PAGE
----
I pray that the eyes of your heart may be enlightened in order that you may know the hope to which he has called you, the riches of his glorious inheritance in his holy people, and his incomparably great power for us who believe.
I’m sure that lots of people have prayed for you over the years. Maybe it started in your house as a kid. Maybe it was at church or in Sunday School. Perhaps it was when you were sick, and someone touched you while they prayed.
All prayer comes from hope. The words really don’t do anything. They are not a formula to accomplish something. Prayer is where we speak to God for him to act. Prayer is never supposed to be about us, it’s all about who God is and asking him to do something.
In any kind of hope, there are two sides.
First, there is the promise maker. This is where hope starts. It’s like all those rocket launch countdowns that we’ve watched. They all slowly, predictably, count down the minutes and seconds till they hit ten. And somewhere after nine we hear those powerful and memorable words, “Ignition Sequence Started” followed by the rest of the countdown until liftoff.
Second, there is the promise keeper. This is what we’ve been hoping for. Since the promise was made, we’ve held onto hope in him. And finally, the promise keeper comes through. It’s not that we’ve done something, but that God has.
These two sides of hope are like hitting a monster home run. The ball leaves the bat with a sharp crack and there is no doubt about where the ball is going. It’s outta here. But you can’t just stand there. You still have to leave the batter’s box. You still have to touch all the bases. You still have to cross home plate.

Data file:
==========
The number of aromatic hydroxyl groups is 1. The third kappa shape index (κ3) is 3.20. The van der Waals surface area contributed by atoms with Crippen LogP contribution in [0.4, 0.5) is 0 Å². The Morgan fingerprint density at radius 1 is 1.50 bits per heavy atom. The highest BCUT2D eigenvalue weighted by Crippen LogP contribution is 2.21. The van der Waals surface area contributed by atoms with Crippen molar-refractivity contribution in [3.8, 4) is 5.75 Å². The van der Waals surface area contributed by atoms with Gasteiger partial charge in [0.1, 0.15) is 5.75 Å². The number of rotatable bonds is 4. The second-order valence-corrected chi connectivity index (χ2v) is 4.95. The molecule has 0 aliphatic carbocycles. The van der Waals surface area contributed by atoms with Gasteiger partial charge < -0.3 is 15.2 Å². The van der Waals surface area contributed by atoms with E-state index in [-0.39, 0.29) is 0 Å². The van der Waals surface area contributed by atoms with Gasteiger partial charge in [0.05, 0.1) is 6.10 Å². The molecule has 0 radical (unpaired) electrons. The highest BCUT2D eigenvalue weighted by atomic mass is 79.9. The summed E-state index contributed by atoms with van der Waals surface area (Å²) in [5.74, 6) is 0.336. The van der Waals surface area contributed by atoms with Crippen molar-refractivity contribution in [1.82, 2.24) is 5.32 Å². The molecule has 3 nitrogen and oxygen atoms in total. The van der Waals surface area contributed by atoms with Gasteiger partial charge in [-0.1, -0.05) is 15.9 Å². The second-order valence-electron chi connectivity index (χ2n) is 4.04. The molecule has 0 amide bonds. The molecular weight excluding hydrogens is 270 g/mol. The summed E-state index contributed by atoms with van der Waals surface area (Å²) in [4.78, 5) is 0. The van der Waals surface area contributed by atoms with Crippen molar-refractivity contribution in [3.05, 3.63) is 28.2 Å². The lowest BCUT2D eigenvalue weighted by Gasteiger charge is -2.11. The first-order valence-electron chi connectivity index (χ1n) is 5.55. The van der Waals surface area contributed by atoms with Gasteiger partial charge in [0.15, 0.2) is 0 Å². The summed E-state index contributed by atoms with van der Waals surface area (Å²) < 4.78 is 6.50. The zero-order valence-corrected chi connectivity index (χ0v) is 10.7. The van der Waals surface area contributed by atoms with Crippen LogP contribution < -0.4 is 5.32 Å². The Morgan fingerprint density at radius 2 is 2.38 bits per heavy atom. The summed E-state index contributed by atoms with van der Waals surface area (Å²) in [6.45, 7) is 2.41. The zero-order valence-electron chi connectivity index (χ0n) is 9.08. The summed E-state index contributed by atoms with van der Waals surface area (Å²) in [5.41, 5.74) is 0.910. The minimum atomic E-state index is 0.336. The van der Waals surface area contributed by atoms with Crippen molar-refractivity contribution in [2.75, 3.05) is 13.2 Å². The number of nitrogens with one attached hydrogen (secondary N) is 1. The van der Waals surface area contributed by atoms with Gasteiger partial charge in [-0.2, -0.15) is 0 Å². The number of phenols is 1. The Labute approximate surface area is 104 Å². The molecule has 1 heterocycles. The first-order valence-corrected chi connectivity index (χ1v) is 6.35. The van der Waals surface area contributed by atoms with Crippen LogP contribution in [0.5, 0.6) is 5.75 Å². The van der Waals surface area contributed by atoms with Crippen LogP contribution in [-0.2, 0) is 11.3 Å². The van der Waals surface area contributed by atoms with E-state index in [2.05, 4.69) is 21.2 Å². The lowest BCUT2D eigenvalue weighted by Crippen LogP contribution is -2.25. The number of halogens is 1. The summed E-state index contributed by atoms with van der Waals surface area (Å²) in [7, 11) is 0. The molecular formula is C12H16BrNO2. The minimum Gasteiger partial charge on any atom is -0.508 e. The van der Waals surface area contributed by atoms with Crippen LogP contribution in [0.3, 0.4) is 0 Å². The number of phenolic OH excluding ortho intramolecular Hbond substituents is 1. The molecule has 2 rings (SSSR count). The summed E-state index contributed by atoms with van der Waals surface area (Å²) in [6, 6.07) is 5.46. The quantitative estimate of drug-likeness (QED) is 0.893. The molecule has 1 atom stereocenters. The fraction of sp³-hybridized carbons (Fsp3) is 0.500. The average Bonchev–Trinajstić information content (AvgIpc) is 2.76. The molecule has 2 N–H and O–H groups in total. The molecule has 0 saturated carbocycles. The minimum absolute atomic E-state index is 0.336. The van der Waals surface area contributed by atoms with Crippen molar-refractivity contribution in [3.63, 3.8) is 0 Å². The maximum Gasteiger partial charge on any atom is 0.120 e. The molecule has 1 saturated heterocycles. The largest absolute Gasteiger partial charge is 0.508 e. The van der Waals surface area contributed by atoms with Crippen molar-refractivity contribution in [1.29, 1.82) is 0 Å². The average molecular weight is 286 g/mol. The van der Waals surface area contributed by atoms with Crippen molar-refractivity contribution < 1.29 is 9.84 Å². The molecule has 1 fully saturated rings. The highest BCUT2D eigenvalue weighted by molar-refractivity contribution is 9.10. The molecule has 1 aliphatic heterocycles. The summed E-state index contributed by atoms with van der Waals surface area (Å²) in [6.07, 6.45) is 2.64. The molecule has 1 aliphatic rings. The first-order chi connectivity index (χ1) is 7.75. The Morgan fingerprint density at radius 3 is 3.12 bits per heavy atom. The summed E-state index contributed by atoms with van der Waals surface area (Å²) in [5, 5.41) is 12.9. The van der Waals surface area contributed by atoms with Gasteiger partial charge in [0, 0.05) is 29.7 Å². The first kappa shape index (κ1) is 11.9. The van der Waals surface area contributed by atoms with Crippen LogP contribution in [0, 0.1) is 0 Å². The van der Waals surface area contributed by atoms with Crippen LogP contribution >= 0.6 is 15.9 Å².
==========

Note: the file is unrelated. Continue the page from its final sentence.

Some people run around the bases. Some people jog. Some people barely walk. The time it takes from the crack of the bat till crossing home plate is the time when we live between praying and receiving an answer.
It’s so important to realize that God himself is both the promise maker and promise keeper. We are in partnership with him, but it’s all about him. And during the journey, we are to live a life of hope. Paul describes the three kinds of hope we receive.
Calling – this is God’s invitation to us. He calls us by name, and we become part of his family, receiving life-giving salvation from him. He always does the calling. He always initiates the relationship.
Riches – the overwhelming, overabundant value of his inheritance that he gives to us, not because of what we’ve done but because of who he is and our being part of his family.
Power – this power isn’t just out there somewhere, but it’s in us and on display. Whenever God acts, it’s always with power, and to point people back to him. And he’s never short of power either.
Boy, do we like to talk about the riches. And the power is great too. But we jump right over the calling. Riches and power change the circumstances of life. But the calling is something altogether different.
The calling changes our name and who we are. God’s calling takes us from one kind of life and puts us in another. God’s calling moves us from one neighborhood to another. God’s calling puts us into a new family for the rest of eternity.
God’s calling is not something to be afraid of. It’s not a subject to be avoided. It’s something to be embraced and thankful for.
God has called you. Did you know that? The question isn’t whether God has called someone or not.
The Lord is not slow in keeping his promise, as some understand slowness. Instead he is patient with you, not wanting anyone to perish, but everyone to come to repentance.
2 Peter 3:9
Will we read and hear these words? He is patient. Period. He absolutely is patient. Does he want only some to come to repentance? No, he wants everyone to come. You. Your family. Your friends. Your neighbors.
Hope is right there in front of you. It’s the call of God. He’s calling you. Will you respond?
What kind of promise maker and keeper is God?
What do you think when you read the words that you are called by God?
How has God giving you a new name changed the way you think about yourself?